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Determine the size of following structure

Expand|Select|Wrap|Line Numbers
  1. Struct student
  2. { int rno ;
  3.    char name[20] ;
  4.    int n1, n2, total ;
  5. }
Nov 18 '20 #1
2 1849
Banfa
9,064 Expert Mod 8TB
That rather depends on the platform and the packing rules in play which can be changed on some compilers.

Have you tried using the sizeof operator, it would give you an answer although it will be platform specific.
Nov 18 '20 #2
dev7060
518 Expert 512MB
Determine the size of following structure
Total size = Size of the data members + Padding size

About padding:
Padding is implementation-defined. Added between the members and/or at the end to arrange memory and avoid alignment issues. Why padding? Because the processor can read one word at a time (word size = 4 bytes in 32-bit system and 8 in 64-bit system).
Expand|Select|Wrap|Line Numbers
  1. #include <stdio.h>
  2.  
  3. struct student {
  4.   int rno;
  5.   char name[20];
  6.   int n1, n2, total;
  7. } obj;
  8. int main() {
  9.   printf("Padding = %d", sizeof(obj)-(4 * sizeof(int) + 20 * sizeof(char)));
  10.   return 0;
  11. }
O/P: Padding = 0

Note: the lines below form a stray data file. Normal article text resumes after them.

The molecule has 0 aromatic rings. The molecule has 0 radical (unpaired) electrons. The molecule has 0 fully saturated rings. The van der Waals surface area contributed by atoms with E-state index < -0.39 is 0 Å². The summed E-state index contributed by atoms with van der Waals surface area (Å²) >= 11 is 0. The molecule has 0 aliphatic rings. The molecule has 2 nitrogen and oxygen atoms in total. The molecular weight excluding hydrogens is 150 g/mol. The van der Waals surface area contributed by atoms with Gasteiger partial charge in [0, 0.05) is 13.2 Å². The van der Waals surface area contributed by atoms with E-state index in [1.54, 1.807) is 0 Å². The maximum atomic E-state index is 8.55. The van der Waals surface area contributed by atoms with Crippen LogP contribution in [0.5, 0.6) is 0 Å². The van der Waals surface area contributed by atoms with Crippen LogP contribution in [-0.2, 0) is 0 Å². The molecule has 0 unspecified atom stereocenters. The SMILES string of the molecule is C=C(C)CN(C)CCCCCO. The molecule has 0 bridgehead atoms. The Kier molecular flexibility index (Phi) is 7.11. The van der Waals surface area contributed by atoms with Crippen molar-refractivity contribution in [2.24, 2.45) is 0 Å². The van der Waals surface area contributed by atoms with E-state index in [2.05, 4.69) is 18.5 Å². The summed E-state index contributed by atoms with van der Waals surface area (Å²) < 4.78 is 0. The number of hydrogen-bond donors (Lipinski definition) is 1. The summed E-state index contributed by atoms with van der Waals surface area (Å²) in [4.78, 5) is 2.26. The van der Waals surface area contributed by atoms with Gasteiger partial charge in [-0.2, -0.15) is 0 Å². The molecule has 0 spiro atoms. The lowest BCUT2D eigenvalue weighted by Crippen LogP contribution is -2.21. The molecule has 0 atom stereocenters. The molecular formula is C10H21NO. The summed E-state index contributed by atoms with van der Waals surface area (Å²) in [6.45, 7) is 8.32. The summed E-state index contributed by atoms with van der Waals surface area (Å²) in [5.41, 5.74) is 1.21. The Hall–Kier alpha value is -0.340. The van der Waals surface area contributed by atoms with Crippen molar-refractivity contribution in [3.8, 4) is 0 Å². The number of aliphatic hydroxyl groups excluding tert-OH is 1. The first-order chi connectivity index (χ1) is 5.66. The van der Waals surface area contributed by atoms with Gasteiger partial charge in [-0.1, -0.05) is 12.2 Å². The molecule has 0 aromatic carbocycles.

Everything is aligned (multiples of 4).

Changing to introduce padding:
Expand|Select|Wrap|Line Numbers
  1. #include <stdio.h>
  2.  
  3. struct student {
  4.   int rno;
  5.   char name[19];
  6.   int n1, n2, total;
  7. } obj;
  8. int main() {
  9.   printf("Padding = %d\n", sizeof(obj)-(4 * sizeof(int) + 19 * sizeof(char)));
  10.   printf("%u\n", &obj.rno);
  11.   printf("%u\n", &obj.name);
  12.   printf("%u\n", &obj.n1);
  13.   printf("%u\n", &obj.n2);
  14.   printf("%u\n", &obj.total);
  15.   return 0;
  16. }
  17.  
O/P:
Padding = 1
3281444928
3281444932
3281444952
3281444956
3281444960

The padding of 1 empty byte is added before n1. The order of the data members could change the padding and hence the structure size.
Nov 20 '20 #3

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